"I listen to a lot of different styles of music but mainly within the vicinity of punk and metal," reveals the guitarist. "For Hateful Transgression, specifically, I’m influenced by a lot of atmospheric black metal, dsbm, and blackgaze bands, as well as a select few slam and brutal death metal bands. I’ve never been a huge fan of 'traditional' Scandinavian black metal other than Burzum’s first few albums, which I was heavily influenced by in my song writing for our first EP. For whatever reason, I tend to prefer the older USBM bands like Leviathan, Xasthur, Weakling, Twilight, and Lurker Of Chalice. For the split songs I was very influenced by bands like Paroxysmal Descent, Deafheaven, Ghost Bath, Xasthur, Lifelover, Der Weg einer Freiheit, Drudkh, and Behemoth – in terms of the 'blackened' elements. As far as the death metal or slam element goes, Cryptopsy’s [previously featured here on Dank Slams] first two albums have been hugely influential on my death metal style riffing. I do not listen to slam or brutal death metal regularly other than Devourment and maybe Ezophagothomia occasionally. I’ve always found Devourment's demo songs on the 1.3.8. album extremely influential because of how raw, disgusting, and atmospheric they sound. I’ve never heard another slam band that achieved such primitive ferocity. It's always difficult to pin-point all of your influences, but I think that really what I’m trying to do with this band is make slam atmospheric and unique in a way that doesn’t regurgitate themes and the expected stylistic influences."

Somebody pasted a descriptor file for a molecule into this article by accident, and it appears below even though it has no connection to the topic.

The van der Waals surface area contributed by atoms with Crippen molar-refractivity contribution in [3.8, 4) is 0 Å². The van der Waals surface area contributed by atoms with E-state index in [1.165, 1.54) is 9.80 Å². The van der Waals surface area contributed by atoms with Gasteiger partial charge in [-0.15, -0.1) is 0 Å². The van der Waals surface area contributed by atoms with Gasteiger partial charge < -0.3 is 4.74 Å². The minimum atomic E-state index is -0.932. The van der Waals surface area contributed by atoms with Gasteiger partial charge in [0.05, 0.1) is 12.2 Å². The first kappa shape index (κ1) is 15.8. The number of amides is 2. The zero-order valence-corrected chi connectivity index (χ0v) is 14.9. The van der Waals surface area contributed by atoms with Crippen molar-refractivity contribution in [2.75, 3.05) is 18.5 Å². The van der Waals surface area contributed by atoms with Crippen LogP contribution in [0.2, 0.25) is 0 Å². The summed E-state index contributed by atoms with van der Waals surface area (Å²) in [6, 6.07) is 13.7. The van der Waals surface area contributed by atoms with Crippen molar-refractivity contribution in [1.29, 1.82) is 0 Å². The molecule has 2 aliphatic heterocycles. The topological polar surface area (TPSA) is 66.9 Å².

For a relatively new band, Hateful Transgression has a solid collections of songs. Dan takes us on a quick trip through the band's current catalog.
"We released our first song, “Denied The Significance Of Nothingness”, in October of 2015 and followed this up with our S/T EP in November of the same year. You can download those for free from our bandcamp page and you can purchase a physical copy of the EP on cassette from the label Osso Crosso. We released a split LP with Jesus Wept and Martyrs Of Necromancy on November 11th through Transcending Records on CD. You can also purchase our side of the split on our bandcamp page for $1. In terms of future plans, we are working on a new song to contribute to a split with Pestilent, $lutrot, and Nephrectomy (other bands TBA) and are planning to start work on our first full length next year."
One does not have to have their head bashed in listening to slam 24/7 in order to actually write and record relevant, meaningful songs within the sub-genre itself. As Dan goes on to point out, slam is kind of at a crossroads – with some bands following the specific, sterile-sounding route, while others are preferring to follow the less-traveled left hand path.